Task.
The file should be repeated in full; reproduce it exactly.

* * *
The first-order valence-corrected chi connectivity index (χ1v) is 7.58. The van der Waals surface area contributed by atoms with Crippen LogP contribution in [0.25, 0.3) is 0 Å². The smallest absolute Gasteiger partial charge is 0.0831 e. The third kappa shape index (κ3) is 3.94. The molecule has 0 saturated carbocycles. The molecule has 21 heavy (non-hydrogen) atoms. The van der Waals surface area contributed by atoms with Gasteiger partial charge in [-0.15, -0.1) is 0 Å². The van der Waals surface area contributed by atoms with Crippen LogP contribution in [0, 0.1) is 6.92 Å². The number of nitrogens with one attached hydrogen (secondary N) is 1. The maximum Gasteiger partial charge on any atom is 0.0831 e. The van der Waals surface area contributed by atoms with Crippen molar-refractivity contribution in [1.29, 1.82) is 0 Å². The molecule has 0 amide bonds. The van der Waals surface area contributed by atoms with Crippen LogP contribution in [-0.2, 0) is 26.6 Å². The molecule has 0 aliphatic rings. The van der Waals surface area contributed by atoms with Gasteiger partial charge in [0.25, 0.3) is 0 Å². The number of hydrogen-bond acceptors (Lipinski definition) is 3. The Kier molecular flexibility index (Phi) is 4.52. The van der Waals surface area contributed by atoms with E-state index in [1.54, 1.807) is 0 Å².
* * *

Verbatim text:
The first-order valence-corrected chi connectivity index (χ1v) is 7.58. The van der Waals surface area contributed by atoms with Crippen LogP contribution in [0.25, 0.3) is 0 Å². The smallest absolute Gasteiger partial charge is 0.0831 e. The third kappa shape index (κ3) is 3.94. The molecule has 0 saturated carbocycles. The molecule has 21 heavy (non-hydrogen) atoms. The van der Waals surface area contributed by atoms with Gasteiger partial charge in [-0.15, -0.1) is 0 Å². The van der Waals surface area contributed by atoms with Crippen LogP contribution in [0, 0.1) is 6.92 Å². The number of nitrogens with one attached hydrogen (secondary N) is 1. The maximum Gasteiger partial charge on any atom is 0.0831 e. The van der Waals surface area contributed by atoms with Crippen molar-refractivity contribution in [1.29, 1.82) is 0 Å². The molecule has 0 amide bonds. The van der Waals surface area contributed by atoms with Crippen LogP contribution in [-0.2, 0) is 26.6 Å². The molecule has 0 aliphatic rings. The van der Waals surface area contributed by atoms with Gasteiger partial charge in [0.25, 0.3) is 0 Å². The number of hydrogen-bond acceptors (Lipinski definition) is 3. The Kier molecular flexibility index (Phi) is 4.52. The van der Waals surface area contributed by atoms with E-state index in [1.54, 1.807) is 0 Å².